Format

Send to

Choose Destination
Neuroscience. 1993 Jul;55(2):563-9.

Capsaicin-induced activation of fine afferent fibres from rat skin in vitro.

Author information

1
Sandoz Institute for Medical Research, London, U.K.

Abstract

A preparation of the hindpaw-skin together with the saphenous nerve from the adult rat was maintained in vitro. This was used to characterize the properties of sensory receptors with slowly conducting nerve fibres (C- and A delta) and to evaluate the effects of capsaicin and the capsaicin antagonist, capsazepine. Mechano-heat sensitive C-fibres were the most sensitive to capsaicin (threshold < 0.3 microM) applied to the receptive field. Other types of C-fibres were less sensitive (mechano-cold sensitive fibres threshold 1 microM) or insensitive (high- and low-threshold mechano-sensitive fibres). Mechano-heat and mechano-cold sensitive A delta-receptors were also activated by capsaicin but high- and low-threshold mechano-sensitive A delta-fibres were insensitive to capsaicin (maximum concentration 3 microM). The capsaicin-induced activation of mechano-heat sensitive C-fibres was concentration dependent with an EC50 = 350 nM. Responses to capsaicin, administered at submaximal concentrations were highly reproducible when administrations were separated by 30 min. Administrations at greater frequency reduced responsiveness to capsaicin. This was accompanied by a slowing of conduction velocity or production of a conduction blockade which was reversible after a few minutes. The activation of mechano-heat sensitive C-fibres by capsaicin could be prevented by capsazepine, indicating the involvement of specific capsaicin receptor-sites. These data show that fine afferents in the rat hindpaw-skin retain receptive properties when maintained in vitro. These fibres exhibit differential sensitivity to capsaicin; mechano-heat sensitive C-fibres being the most sensitive. The activation of this class of fibre was mediated via a specific capsaicin-receptor.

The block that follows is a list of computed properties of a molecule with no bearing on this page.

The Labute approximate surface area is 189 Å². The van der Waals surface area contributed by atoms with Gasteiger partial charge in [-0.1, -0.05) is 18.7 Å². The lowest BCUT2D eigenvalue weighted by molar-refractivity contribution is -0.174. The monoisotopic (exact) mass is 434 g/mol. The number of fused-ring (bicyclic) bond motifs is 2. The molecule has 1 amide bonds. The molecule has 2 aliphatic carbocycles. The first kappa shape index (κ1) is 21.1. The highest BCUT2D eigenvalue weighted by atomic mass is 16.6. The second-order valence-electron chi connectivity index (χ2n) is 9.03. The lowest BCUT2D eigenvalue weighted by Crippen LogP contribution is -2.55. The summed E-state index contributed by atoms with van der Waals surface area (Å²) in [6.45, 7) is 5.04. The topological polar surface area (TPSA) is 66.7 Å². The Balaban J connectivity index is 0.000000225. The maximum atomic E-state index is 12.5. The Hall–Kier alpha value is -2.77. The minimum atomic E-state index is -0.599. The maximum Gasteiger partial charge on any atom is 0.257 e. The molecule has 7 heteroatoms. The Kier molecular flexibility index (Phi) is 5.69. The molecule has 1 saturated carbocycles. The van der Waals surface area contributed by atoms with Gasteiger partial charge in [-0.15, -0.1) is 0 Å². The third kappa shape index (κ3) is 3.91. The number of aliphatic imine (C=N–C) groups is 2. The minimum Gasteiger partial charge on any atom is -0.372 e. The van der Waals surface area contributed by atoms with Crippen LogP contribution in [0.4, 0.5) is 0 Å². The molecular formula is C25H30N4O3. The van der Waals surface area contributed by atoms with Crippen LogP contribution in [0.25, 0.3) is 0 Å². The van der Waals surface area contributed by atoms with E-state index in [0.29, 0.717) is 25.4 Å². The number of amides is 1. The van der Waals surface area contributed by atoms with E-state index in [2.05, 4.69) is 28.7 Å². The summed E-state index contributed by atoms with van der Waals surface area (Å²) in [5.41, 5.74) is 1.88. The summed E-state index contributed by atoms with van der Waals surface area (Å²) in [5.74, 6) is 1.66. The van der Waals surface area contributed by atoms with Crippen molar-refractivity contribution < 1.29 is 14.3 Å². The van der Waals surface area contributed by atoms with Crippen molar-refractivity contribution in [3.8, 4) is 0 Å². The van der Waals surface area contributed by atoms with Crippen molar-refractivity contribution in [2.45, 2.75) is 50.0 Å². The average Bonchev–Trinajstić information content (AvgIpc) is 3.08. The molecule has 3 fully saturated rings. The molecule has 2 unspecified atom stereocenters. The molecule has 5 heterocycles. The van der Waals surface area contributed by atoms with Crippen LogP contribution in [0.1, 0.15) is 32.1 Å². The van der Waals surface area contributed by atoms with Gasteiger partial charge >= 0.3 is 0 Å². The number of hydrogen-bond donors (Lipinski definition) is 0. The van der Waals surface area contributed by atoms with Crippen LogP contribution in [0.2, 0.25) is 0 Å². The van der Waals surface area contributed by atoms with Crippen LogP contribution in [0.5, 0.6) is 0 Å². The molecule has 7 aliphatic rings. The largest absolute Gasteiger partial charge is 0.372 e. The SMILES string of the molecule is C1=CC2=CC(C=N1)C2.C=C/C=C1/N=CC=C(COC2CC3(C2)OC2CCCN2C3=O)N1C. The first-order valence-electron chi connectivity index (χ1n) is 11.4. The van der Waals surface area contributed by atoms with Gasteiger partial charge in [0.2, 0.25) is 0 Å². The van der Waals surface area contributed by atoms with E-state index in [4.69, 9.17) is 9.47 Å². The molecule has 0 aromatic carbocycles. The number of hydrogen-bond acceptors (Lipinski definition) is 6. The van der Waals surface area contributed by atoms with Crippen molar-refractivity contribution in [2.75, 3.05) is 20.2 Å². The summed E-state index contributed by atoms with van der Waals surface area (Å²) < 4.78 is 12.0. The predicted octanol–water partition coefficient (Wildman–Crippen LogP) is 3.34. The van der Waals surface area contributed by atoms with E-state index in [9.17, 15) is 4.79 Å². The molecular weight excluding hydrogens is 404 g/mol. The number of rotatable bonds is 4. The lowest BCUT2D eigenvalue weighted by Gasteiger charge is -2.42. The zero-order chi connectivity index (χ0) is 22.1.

PMID:
8377941
DOI:
10.1016/0306-4522(93)90524-j
[Indexed for MEDLINE]

Supplemental Content

Full text links

Icon for Elsevier Science
Loading ...
Support Center